There’s a tricky little trip-up that’s been happening more and more often in our house. It seems that my oldest daughter has a very pressing urge to always be correct, and to assert her correctness whenever necessary.
The girls could be playing happily together, dancing to a pretend soundtrack when things go awry. The three-year-old might be rocking out with her best twitching and stomping and shaking, but if her big sister has a different idea for how their imaginary dance-party should proceed, she’ll make sure to voice that opinion.
“No, no, no; this is beautiful, soft music,” she sighs. “You’re supposed to be dancing like THIS.” Stepping lightly, she demonstrates an elegant swoop and twirl, while her sister frowns in confusion: she was just dancing. What could be wrong with that?
And it happens in all areas of daily life. If my 3-year-old is singing her ABC’s and mixes up the order of a few letters, she gets corrected by big sister. If she fails to arrange her toys in the exact right position, big sister makes it known. If she colors outside the lines, she’s given a lecture by big sister. The ways in which she is incorrect are innumerable, and I’m starting to worry that my youngest daughter will develop a lack of confidence where her sister’s opinion is concerned.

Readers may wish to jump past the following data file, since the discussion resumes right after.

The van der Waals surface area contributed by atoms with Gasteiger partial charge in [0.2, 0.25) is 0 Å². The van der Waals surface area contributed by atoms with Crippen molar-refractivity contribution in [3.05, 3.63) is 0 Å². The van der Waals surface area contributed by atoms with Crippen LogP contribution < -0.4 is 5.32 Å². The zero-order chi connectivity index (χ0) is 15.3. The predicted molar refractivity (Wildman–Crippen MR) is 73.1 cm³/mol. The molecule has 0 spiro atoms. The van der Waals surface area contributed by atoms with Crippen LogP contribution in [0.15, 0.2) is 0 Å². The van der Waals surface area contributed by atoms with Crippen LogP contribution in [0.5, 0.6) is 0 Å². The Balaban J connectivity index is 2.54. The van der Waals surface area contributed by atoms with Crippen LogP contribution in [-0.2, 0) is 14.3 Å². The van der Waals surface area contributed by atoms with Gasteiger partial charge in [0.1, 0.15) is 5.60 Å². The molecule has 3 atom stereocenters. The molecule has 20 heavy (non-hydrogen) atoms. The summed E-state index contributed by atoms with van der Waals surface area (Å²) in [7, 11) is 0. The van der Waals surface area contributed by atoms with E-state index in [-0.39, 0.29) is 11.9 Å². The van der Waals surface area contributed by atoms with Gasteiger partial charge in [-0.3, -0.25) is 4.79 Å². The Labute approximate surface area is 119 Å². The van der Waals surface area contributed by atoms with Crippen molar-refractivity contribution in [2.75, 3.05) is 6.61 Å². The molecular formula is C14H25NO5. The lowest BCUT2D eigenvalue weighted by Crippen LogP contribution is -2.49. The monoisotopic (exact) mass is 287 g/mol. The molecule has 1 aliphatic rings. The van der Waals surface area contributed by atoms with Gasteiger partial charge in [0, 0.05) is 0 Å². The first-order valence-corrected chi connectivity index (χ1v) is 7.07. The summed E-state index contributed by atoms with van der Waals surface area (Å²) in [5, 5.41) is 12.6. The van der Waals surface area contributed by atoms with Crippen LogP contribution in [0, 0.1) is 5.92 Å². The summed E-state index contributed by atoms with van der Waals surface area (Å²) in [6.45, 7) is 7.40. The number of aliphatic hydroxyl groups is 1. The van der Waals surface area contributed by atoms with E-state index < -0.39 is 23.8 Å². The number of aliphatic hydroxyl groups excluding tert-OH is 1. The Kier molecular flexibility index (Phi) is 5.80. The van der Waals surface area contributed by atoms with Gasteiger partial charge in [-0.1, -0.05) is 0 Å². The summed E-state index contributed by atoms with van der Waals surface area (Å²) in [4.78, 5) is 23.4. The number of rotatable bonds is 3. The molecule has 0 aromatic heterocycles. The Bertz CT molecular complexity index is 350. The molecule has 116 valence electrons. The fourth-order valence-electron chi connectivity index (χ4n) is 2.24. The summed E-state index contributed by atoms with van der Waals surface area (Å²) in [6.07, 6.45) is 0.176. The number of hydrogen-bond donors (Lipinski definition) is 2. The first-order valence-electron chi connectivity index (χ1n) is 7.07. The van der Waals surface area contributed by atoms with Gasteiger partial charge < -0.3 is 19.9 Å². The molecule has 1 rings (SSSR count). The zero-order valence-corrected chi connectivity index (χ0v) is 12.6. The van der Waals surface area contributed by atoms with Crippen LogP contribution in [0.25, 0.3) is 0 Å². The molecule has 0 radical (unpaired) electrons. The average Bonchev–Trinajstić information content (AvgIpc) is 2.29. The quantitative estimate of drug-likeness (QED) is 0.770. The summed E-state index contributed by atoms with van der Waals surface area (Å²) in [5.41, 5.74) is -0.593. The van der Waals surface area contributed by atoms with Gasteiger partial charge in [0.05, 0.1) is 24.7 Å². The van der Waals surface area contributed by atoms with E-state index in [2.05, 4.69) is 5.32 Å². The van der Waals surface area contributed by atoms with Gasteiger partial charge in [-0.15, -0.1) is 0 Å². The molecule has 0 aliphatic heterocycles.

Gently, I remind my five-year-old that when she was three, she also used words in silly ways or mixed up song lyrics. I try to impress upon her that she doesn’t have to correct other peoples’ actions; we all do things differently, and that’s okay.
But either she doesn’t believe me, or she enjoys being right too much to abandon it.
I’d almost given up hope on ever helping her through this phase until one day in the car when my husband was singing along with the radio. He was enthusiastic and pitch-perfect. He loved the band and the song was an old favorite. And then, he sang the wrong words. The syllables didn’t even work out correctly, and it made my ears prickle in dismay. When he did it again, I immediately had to let him know: he was messing it up. The words were wrong, and for that matter, his timing was off. I sang a few bars to show him the difference.
He looked at me sideways and kept on singing it the way he meant to: incorrectly. He liked it like that. And though it made the hair on the back of my neck stand up to let go of being right, I realized that I had to. Not only for the sake of my much-abused husband, although that would be reason enough, but for the sake of my kids.
I understood what my daughter is so often exposed to: a parent correcting things that aren’t of any importance at all. Why shouldn’t she do the same thing? Even if kids of her age seem to be hardwired towards thinking they’re always right, I have to admit that my influence has probably had a hand in her tendency towards uber-correctness.
Until I, as a parent, can maintain a better grip on my own struggle with this issue of needing to be right, there’s not much chance of helping my child with the same thing.
So here’s to correcting myself before correcting others, and to hoping it’s not too late to teach tolerance with tolerance.